The limits of populist promises

By Reyshimar Arguelles

Thousands have died since SARS-CoV-2 was first detected in Wuhan, China last December. And as the city eases its quarantine measures after two months of fighting the virus, the rest of the world now has to confront this menace with varying success.

Italy suffered tremendous losses with over 10,000 deaths (mostly comprising seniors), replacing China as the epicenter of the outbreak. On the other hand, South Korea has handled the pandemic fairly well. With the help of draconian measures that limited public interactions and mass testing coupled with effective contact tracing, the country was able to gradually flatten the curve and gave little ground for the virus to spread.

Other countries such as Singapore and Taiwan were also lauded for their effective response to the contagion which has now infected over 300,000 people worldwide and barred millions from leaving their homes.

In times like these, leadership determines how thick a line gets in between societal salvation and collapse. With their citizens facing a real threat, how do populist leaders — whose platforms highlight the building of utopias fueled by national pride — deal with an inhuman enemy?

For sure, these leaders see the CoViD-19 pandemic as nothing more than an annoyance that gets in the way of their projects. Brazilian President Jair Bolsonaro, for one, will not let the virus put a halt to the economy under his term. He would rather see Brazilians move along as the number of cases continues to increase.

In his tactless and tasteless rhetorical style, Bolsonaro dismissed CoViD-19 as nothing but a common flu and callously downplayed the potential loss of life it can cause to a country that has seen a large part of the Amazon burn. And in a manner that reflected his government’s response to the Amazon fire, an article from the UK’s The Guardian quoted him saying, “Some will die. I’m sorry. That’s life.”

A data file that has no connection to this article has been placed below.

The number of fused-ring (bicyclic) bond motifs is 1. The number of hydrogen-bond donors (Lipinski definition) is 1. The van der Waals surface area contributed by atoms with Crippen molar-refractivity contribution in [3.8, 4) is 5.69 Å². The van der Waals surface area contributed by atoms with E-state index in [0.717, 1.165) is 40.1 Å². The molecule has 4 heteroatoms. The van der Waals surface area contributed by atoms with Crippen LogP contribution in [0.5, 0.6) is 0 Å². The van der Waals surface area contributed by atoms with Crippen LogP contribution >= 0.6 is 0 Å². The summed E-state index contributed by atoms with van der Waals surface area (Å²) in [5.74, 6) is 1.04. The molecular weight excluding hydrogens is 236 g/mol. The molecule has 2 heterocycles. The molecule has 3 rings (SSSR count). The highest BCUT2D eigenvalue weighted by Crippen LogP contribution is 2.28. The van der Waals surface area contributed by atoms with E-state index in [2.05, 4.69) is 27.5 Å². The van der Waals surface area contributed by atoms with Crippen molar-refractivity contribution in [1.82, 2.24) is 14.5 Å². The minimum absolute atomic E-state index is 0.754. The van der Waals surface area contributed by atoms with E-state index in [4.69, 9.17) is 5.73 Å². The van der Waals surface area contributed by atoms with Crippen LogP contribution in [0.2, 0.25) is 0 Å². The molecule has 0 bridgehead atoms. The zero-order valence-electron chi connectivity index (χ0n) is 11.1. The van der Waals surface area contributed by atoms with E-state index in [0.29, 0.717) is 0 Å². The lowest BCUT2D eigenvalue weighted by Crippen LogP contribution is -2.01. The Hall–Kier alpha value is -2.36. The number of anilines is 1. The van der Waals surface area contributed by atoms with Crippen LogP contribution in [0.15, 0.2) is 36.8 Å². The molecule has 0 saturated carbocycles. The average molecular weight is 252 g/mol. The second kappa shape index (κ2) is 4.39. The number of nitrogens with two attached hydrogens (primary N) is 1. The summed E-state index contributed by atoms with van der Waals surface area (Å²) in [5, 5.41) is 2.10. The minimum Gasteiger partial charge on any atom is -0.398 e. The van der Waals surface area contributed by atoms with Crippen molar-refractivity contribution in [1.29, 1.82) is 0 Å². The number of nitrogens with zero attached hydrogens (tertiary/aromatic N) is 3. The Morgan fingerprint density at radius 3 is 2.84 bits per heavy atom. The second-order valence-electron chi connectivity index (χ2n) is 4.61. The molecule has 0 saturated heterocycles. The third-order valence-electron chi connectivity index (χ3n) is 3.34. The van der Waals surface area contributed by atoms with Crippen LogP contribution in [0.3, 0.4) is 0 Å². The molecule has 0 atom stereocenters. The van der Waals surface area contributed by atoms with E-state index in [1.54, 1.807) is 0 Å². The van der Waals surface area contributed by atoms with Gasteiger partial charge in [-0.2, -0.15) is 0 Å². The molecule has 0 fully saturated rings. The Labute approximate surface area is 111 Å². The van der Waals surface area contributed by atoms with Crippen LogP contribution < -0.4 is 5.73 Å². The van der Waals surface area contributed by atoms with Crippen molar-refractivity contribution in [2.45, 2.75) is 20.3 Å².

Whereas Bolsonaro demonstrates a clear indifference to the plight of his people, the President of the greatest country in the world is desperately confronting a national health crisis he cannot lie his way out of. Donald Trump, who first underestimated CoViD-19 as another ruse concocted by the opposing Democratic Party, is now mulling stricter quarantine measures which should have been put up weeks prior to the first incidence of community transmission.

The reasons for the delay, of course, were the effect a disruptive quarantine would have on big business and the deleterious decisions he has made. The Trump administration’s response was anything but organized and clear, owing to the fact that he had dissolved a team in the National Security Council in charge of global health security and that he simply does not want the pandemic to affect his reelection in November.

He wouldn’t mind putting millions of Americans at risk, but he would time and again rail against reporters who ask legitimate questions about his administration’s response to the pandemic, which is kind of like what’s inside Trump’s head — a whole heap of nothing. Now, the expert negotiator is looking to China for aid as cases mount and the healthcare system is about to face an unprecedented crisis second only to the presidency of Trump.

The CoViD-19 pandemic could very well serve as a stress test to populist leaders who promise heaven and earth for their rabid supporters. And it is clear at this point that their love for their citizens (which they had peddled unashamedly to get to where they are now) conceals their disregard for the things citizens actually need: better health security.

It is difficult for these dullards to wriggle their way out of a messy situation no matter the amount of bullying they do and the volume of bogus information they produce. The virus has stripped them naked and revealed who they really are as leaders. Sure enough, the Philippines isn’t far behind.